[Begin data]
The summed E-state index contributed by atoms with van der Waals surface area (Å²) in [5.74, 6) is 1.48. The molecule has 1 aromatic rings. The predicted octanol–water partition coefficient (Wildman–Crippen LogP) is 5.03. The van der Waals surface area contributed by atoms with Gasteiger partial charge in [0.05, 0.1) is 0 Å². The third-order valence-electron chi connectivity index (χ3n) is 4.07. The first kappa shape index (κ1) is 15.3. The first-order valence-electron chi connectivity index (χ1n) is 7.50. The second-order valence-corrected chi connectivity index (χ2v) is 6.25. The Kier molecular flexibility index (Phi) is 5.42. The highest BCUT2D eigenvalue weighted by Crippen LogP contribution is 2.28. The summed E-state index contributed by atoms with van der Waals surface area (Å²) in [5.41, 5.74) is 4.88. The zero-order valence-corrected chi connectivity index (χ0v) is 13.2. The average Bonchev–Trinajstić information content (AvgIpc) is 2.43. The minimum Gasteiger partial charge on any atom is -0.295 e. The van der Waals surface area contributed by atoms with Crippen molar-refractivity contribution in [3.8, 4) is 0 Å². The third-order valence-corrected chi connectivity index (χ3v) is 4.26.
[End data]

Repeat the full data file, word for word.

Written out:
The summed E-state index contributed by atoms with van der Waals surface area (Å²) in [5.74, 6) is 1.48. The molecule has 1 aromatic rings. The predicted octanol–water partition coefficient (Wildman–Crippen LogP) is 5.03. The van der Waals surface area contributed by atoms with Gasteiger partial charge in [0.05, 0.1) is 0 Å². The third-order valence-electron chi connectivity index (χ3n) is 4.07. The first kappa shape index (κ1) is 15.3. The first-order valence-electron chi connectivity index (χ1n) is 7.50. The second-order valence-corrected chi connectivity index (χ2v) is 6.25. The Kier molecular flexibility index (Phi) is 5.42. The highest BCUT2D eigenvalue weighted by Crippen LogP contribution is 2.28. The summed E-state index contributed by atoms with van der Waals surface area (Å²) in [5.41, 5.74) is 4.88. The zero-order valence-corrected chi connectivity index (χ0v) is 13.2. The average Bonchev–Trinajstić information content (AvgIpc) is 2.43. The minimum Gasteiger partial charge on any atom is -0.295 e. The van der Waals surface area contributed by atoms with Crippen molar-refractivity contribution in [3.8, 4) is 0 Å². The third-order valence-corrected chi connectivity index (χ3v) is 4.26.